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A day before uninsured Americans could start signing up for coverage under the Affordable Care Act, the law at the heart of the divisive budget debate, President Obama seemed self-assured as the hours ticked away toward a government shutdown.

While the White House waited for the Republican-controlled House and the Democratic-led Senate to go through the final motions to make their budget impasse official, Obama said: “The Affordable Care Act is moving forward. That funding is already in place. You can’t shut it down.”

Millions of uninsured Americans have their first chance to sign up for what the administration says will be high-quality, affordable health coverage, achieving what presidents of both parties sought unsuccessfully for more than 60 years.

Even as the government-shutdown debate raged, the White House juggled the last-minute practical and communications work of putting a core piece of the law into effect Tuesday.

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That was the long-anticipated start of open enrollment for the health-insurance marketplaces — known as exchanges — that are intended to eventually make competitively priced coverage available to the estimated 15 percent of uninsured Americans.

Republicans have voted more than 40 times to dismantle Obamacare. With just days before enrollment begins, a group led their most audacious effort to destroy the law by removing money for it.

House Speaker John Boehner on Monday urged the House to pass its latest plan, which delays by a year the mandate that uninsured individuals buy health coverage and prevents the government from making contributions to the health care of lawmakers, their staffs and political appointees.

But even with the shutdown, Americans on Tuesday will be able to go online in every state to compare and buy health plans sold in their market.

Coverage kicks off Jan. 1. But consumers have six months, through March 31, to sign up for coverage in the first year.

Opinion polls show a slight majority of Americans disapprove of the law.

But if Americans come to think they are getting a good deal on insurance, critics will have little ammunition to dismantle the Affordable Care Act.

There are still plenty of obstacles for the law’s supporters.

Federal officials initially missed a number of deadlines to hire and train the counselors who will help Americans enroll.

On Thursday, they announced the Spanish language and small-business marketplaces will not be ready this week.

Early implementation efforts were so clunky that Sen. Max Baucus, D-Montana, who wrote much of the health-care law, warned it could be headed for a “train wreck.”

But Health and Human Services Secretary Kathleen Sebelius has promised: “We are on target and ready to flip the switch on Oct. 1.”

The Treasury Department has also delayed by a year the requirement that businesses with 50 or more full-time employees provide coverage for their workers or face a fine — a move that the administration said was proof of its flexibility but one that opponents contended was an early warning of disaster.

About 6.4 million poor people will be left behind because they live in states that either have chosen not to broaden eligibility for their Medicaid programs or have not made a decision, according to a recent analysis by the Henry J. Kaiser Family Foundation.

Implementing a big new law “is not sexy. It’s not exciting. But it’s critically important, and it’s incredibly hard,” said Gautam Mukunda, author of the book “Indispensable: When Leaders Really Matter.”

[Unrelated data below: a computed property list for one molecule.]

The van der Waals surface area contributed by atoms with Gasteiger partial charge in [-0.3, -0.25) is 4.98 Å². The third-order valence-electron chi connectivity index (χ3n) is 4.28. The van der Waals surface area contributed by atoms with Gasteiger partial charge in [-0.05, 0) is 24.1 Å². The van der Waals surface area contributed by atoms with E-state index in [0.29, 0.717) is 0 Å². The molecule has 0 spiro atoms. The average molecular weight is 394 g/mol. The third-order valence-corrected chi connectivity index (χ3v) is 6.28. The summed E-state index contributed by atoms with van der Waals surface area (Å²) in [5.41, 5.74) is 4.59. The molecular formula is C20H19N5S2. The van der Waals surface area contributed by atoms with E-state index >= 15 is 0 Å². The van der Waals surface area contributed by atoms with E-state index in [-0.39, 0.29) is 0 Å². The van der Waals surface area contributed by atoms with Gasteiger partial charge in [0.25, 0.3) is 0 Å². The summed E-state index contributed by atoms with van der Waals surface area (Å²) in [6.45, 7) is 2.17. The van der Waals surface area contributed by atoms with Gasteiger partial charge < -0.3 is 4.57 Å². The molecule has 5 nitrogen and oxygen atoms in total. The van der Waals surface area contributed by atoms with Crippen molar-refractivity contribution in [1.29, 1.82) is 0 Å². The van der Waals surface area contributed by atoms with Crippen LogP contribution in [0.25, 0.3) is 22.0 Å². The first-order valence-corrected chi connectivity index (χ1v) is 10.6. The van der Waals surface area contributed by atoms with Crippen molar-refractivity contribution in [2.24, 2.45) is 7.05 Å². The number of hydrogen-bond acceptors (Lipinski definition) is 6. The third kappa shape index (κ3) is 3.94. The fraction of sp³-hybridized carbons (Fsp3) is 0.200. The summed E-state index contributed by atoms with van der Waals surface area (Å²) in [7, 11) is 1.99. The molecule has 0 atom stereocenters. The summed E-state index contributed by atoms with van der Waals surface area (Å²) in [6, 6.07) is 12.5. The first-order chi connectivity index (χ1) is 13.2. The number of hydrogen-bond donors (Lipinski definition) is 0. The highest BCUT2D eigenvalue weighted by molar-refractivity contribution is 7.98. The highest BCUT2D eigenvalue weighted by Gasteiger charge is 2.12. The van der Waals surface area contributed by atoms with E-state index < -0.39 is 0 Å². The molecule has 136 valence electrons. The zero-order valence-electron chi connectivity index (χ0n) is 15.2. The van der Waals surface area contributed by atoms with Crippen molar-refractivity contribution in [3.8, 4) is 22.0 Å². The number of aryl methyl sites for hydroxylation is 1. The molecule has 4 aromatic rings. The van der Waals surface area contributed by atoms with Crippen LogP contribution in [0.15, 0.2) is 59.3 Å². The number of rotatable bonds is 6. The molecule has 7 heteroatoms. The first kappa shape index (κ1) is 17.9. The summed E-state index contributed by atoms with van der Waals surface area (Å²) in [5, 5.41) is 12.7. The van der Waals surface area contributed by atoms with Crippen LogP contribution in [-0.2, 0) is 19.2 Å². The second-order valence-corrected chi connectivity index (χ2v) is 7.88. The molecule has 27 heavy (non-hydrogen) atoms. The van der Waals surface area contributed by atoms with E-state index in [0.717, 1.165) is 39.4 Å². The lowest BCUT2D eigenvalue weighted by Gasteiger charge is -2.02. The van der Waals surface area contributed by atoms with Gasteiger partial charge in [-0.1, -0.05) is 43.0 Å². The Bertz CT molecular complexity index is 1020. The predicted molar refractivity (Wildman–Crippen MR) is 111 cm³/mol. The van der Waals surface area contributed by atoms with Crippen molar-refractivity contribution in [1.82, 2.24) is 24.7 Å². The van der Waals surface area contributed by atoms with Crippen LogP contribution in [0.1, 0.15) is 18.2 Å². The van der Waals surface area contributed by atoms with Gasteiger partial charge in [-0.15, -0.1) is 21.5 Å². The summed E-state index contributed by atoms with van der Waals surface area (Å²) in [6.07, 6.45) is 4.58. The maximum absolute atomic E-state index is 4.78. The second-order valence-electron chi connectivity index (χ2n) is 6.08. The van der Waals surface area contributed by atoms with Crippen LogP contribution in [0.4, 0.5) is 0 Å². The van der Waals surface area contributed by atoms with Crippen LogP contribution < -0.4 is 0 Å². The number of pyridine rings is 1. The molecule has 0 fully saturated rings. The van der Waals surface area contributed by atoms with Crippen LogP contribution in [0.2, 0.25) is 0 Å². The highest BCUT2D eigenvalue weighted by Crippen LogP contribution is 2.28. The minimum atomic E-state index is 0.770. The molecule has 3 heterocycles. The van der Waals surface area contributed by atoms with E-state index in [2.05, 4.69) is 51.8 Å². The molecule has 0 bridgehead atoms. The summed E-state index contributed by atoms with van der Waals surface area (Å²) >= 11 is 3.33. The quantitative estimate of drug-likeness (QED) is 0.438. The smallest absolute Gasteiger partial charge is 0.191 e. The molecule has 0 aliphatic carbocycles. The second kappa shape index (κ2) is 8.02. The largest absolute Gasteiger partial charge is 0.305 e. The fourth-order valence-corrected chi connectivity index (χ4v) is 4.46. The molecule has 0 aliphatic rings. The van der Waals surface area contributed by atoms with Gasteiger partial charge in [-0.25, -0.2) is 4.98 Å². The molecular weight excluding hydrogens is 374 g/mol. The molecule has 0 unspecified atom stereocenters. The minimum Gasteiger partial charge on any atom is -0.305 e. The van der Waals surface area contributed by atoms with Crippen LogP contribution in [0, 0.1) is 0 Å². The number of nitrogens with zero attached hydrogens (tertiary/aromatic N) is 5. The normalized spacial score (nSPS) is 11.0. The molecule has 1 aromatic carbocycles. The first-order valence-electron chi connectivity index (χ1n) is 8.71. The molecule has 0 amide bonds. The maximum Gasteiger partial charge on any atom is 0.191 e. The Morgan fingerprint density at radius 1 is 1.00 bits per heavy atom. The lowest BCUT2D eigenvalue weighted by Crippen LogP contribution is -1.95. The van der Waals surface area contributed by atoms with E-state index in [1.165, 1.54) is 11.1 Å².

In the case of the Affordable Care Act, implementation is made all the more difficult by how many moving parts are outside the president’s reach.

“I think you should expect many glitches,” said Jonathan Cohen, author of a book called “Sick,” and a journalist who believes the law is flawed but a vast improvement over the current health-care system.

Cohen predicted there will be problems with the computer system initially and perhaps a wait for services if many people enroll right away.

The federal government had to build a data hub, designed to link up with various federal databases, to check vital statistics about people applying for coverage to ensure they are eligible and determine what kind of financial help they may get. Will it be slow? Could it crash?

In surveys, uninsured Americans used words like “stressed and overwhelmed” to describe their feelings about signing up for health coverage, said Rachel Klein, who formerly worked with Enroll America, an organization focused on finding people who could benefit from the law.

“It’s not the kind of thing that inspires action. It’s the kind of the thing that makes you want to hide under the bed,” she said.

Along the way, Obama has tried to lower expectations.

“This is a big country, and the health-care industry is massive, and there are tons of providers and so as we implement, there are going to be glitches and there’s going to be certain states that for political reasons are resisting implementation and we’re just steadily working through all that stuff,” he said.

The most basic worry among the law’s proponents: They built it, but will Americans come?

It would be unfair to judge the law’s success by enrollment figures the first day or even the first few months, supporters argue.

Yet those who want the law to succeed and those who hope to undermine it will watch Tuesday carefully.

“Oct. 1 is certainly a symbolic day,” said Brad Woodhouse, president of Americans United for Change.

“It’s the beginning of the process. I don’t think anyone should look at Oct. 1 like they would look at Election Day in a presidential election year.”

What Woodhouse means is that at Tuesday’s end, the verdict will still be out on the health-care law.

Compiled from The New York Times, The Washington Post and The Palm Beach Post

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